Group Title: AREC-A research report - Agricultural Research and Education Center-Apopka ; RH-86-14
Title: Variability of soluble salts of potting media mixed for various times
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 Material Information
Title: Variability of soluble salts of potting media mixed for various times
Series Title: AREC-Apopka research report
Physical Description: 2 p. : ; 28 cm.
Language: English
Creator: Poole, R. T ( Richard Turk )
Conover, Charles Albert, 1934-
Agricultural Research and Education Center (Apopka, Fla.)
Publisher: University of Florida, IFAS, Agricultural Research and Education Center-Apopka
Place of Publication: Apopka FL
Publication Date: 1986
Subject: Soils, Salts in -- Florida   ( lcsh )
Soils -- Composition -- Florida   ( lcsh )
Genre: government publication (state, provincial, terriorial, dependent)   ( marcgt )
non-fiction   ( marcgt )
Statement of Responsibility: R.T. Poole and C.A. Conover.
General Note: Caption title.
 Record Information
Bibliographic ID: UF00065912
Volume ID: VID00001
Source Institution: University of Florida
Rights Management: All rights reserved by the source institution and holding location.
Resource Identifier: oclc - 70667587

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Variability of Soluble Salts of Potting Media Mixed for Various Times

R. T. Poole and C. A. Conover
University of Florida, IFAS ,i..i :! Science
Agricultural Research and Education Center Apopka ibraIry
AREC-Apopka Research Report RH-86-14

Many commercial nurseries mix their own potting media from Various 1987
purchased ingredients such as peat, bark, sawdust, and sand., Time of
mixing varies considerably, sometimes only a few minutes elapse while Florida
others prepare their mix by mixing for as much as 30 minutes.--Other-
foliage growers obtain a premixed potting medium from commercial

Sometimes problems that occur during production of foliage plants are
blamed upon improper mixing of medium. Certain areas of the mix may
contain more or less of one ingredient, e.g. dolomite or especially
micronutrients, than another portion of the mix. Tests were conducted to
determine the level of variability of fertilizer in a potting medium as
indicated by soluble salts (micromhos/cm) mixed for various periods of
time. In the first test, ten samples were obtained from various parts of
one bag of Vergro Container Mix (minus superphosphate) and placed in 10 6"
pots. The remaining portion was mixed in a.3 cubic ft cement mixer for 5
minutes, then 10 more 6" pots were filled. In the second test, a Florida
peat:pine bark medium (1:1 by volume), was prepared and mixed for 5 or 10
minutes in a cement mixer.

Soluble salts (SS) were determined by the pour-through method, which
is accomplished by pouring deionized water on the pot surface and reading
SS of the first 50-100 ml of the leachate. One day later, 500 ml of a
solution containing 2 lbs/100 gal of Miller 20-20-20 soluble fertilizer was
applied to each pot. Six hours later SS were determined.

Results from the test were quite variable (Table 1). The Vergro mixes
had a larger difference between the minimum and maximum soluble salt
variables than the peat:bark mix and a slightly larger variation.
Additional mixing of the Vergro medium had no effect, 18% vs 16%, before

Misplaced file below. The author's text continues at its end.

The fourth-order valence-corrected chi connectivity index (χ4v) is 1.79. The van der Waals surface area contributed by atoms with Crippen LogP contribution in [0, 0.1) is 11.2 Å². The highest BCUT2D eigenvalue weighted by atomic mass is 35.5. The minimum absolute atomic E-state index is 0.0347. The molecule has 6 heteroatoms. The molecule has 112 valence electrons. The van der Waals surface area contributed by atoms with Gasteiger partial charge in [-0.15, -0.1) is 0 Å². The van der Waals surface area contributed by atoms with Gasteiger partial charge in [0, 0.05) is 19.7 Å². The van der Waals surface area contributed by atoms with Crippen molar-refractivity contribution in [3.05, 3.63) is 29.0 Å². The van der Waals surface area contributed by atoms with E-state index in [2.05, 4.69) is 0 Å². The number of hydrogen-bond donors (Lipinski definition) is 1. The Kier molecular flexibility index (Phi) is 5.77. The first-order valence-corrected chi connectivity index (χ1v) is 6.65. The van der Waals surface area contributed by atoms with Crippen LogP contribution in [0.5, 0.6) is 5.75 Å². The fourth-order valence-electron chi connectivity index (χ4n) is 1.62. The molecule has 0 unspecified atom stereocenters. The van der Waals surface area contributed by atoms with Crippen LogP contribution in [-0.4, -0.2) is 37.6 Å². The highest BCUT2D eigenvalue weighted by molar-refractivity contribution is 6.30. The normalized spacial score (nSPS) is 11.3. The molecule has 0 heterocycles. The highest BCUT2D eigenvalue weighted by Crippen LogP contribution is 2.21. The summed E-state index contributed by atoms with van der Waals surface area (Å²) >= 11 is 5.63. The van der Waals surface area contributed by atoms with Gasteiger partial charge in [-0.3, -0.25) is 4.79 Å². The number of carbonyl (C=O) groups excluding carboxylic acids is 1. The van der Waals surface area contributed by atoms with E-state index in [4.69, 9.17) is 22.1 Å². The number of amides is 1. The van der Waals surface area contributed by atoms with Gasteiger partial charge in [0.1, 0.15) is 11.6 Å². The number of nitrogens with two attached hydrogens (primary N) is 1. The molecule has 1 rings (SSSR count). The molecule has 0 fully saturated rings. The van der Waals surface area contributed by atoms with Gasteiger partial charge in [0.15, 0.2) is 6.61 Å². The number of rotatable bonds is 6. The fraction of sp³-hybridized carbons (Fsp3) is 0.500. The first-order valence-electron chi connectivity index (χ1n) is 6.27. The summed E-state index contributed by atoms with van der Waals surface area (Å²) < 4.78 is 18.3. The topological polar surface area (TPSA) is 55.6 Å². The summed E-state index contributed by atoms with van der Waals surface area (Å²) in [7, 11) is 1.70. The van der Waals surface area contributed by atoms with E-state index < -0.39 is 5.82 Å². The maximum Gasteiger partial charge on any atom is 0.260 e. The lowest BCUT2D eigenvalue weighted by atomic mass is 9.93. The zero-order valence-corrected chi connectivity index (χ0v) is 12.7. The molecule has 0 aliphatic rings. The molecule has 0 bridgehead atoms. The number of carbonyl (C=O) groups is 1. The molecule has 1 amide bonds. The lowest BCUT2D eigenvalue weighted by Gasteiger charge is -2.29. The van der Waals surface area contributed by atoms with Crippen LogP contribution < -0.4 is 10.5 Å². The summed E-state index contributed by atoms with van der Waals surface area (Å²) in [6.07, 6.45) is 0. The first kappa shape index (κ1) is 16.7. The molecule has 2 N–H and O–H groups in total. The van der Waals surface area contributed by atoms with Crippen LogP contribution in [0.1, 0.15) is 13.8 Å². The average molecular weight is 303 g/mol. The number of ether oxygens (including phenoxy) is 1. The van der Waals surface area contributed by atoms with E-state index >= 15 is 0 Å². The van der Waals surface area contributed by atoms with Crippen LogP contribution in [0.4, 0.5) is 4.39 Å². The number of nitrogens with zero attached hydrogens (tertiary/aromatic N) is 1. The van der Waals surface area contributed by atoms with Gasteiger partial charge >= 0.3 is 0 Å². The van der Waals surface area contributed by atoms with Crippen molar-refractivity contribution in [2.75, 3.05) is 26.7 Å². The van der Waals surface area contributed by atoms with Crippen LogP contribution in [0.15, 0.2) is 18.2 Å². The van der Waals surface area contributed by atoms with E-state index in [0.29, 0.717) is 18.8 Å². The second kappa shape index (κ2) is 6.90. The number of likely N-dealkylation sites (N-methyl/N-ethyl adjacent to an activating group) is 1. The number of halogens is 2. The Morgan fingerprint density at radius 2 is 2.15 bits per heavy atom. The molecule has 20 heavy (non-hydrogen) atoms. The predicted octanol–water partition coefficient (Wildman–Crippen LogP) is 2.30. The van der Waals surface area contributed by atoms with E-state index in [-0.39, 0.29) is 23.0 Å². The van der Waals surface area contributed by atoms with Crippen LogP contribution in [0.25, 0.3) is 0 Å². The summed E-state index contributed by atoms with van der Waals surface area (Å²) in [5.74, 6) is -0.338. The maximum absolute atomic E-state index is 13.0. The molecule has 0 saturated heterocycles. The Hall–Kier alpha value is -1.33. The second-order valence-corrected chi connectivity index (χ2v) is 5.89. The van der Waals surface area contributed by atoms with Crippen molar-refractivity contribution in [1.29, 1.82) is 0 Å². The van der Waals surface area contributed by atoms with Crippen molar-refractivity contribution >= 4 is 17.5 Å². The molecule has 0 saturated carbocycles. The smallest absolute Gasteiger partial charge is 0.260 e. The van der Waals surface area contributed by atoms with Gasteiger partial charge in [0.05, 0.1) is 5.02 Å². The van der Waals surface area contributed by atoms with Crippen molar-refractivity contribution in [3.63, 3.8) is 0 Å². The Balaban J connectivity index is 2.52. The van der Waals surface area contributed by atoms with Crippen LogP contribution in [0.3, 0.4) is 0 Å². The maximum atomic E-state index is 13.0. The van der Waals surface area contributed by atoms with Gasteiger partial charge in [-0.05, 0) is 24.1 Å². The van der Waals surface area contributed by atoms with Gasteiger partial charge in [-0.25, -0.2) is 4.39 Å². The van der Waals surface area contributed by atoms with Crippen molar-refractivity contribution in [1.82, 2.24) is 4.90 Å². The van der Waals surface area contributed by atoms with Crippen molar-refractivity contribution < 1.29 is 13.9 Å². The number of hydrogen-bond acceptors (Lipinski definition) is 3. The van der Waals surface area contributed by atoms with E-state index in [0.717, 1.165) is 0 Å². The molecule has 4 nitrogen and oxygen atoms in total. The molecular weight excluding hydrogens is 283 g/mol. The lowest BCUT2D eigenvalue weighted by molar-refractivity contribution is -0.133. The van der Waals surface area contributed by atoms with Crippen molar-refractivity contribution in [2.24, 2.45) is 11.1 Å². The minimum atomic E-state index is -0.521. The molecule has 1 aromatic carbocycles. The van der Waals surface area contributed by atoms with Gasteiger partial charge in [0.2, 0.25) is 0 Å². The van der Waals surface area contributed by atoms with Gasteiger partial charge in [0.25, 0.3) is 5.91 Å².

fertilization, indicating there was probably more variation in the testing
procedure than the medium. This observation is also indicated by results
from the peat:bark medium where mixing for 10 minutes resulted in more
variation than mixing for 5 minutes (14% vs 7%). Variation after
fertilization was also erratic, with less variation (19%) for Vergro before
mixing than after mixing (26%). But the peat:bark mix had less variation
(9%) after than before (22%).

Results from these tests indicate that considerable variation can

Professor of Plant Physiology and Professor and Center Director,
respectively, Agricultural Research and Education Center, 2807 Binion
2Road, Apopka, FL 32703.
Vergro Container Mix is manufactured by the Verlite Company, Tampa, Fl.

occur within a mix that is supposedly uniform. In the experiments
described in this report there was no advantage to further mixing for
Vergro or mixing for more than 5 minutes for peat:bark. .Thus, the
variations induced by the media can be expected to occur commonly in
testing. This could result in erroneous information being obtained if only
one or a few samples are analyzed. There are also variations induced by
the testing procedure used and these can also be expected. The procedure
used in these experiments is relatively new, but has been compared against
the 2:1 by volume and saturated paste procedures and found to be no more
variable than those methods.

Table 1. Variability of potting media mixed (10 replications) for
different times.




Vergro (5 min. in mixer)

Peat:bark,1:1 by volume
(5 min. in mixer)

Peat:bark, 1:1 by volume
(10 min. in mixer)

July 9, 1985, before fertilization


2210 387

2104 349

852 59

882 122


Vergro (5 min. in mixer)

Peat:bark, 1:1 by volume
(5 min. in mixer)

Peat:bark, 1:1 by volume
(10 min. in mixer)

July 10, 1985, after

1991 389 .19

2180 t 574 .26

1578 344 .22

1295 122 .09

ferti izationy









ZS = standard deviation (variability of average, e.g. 387).

x = average micromhos/cm (e.g. 2210).

Y20-20-20, 2 pounds per 100 gallons, 500 ml added to 6" pot afternoon of
July 9, 1985.













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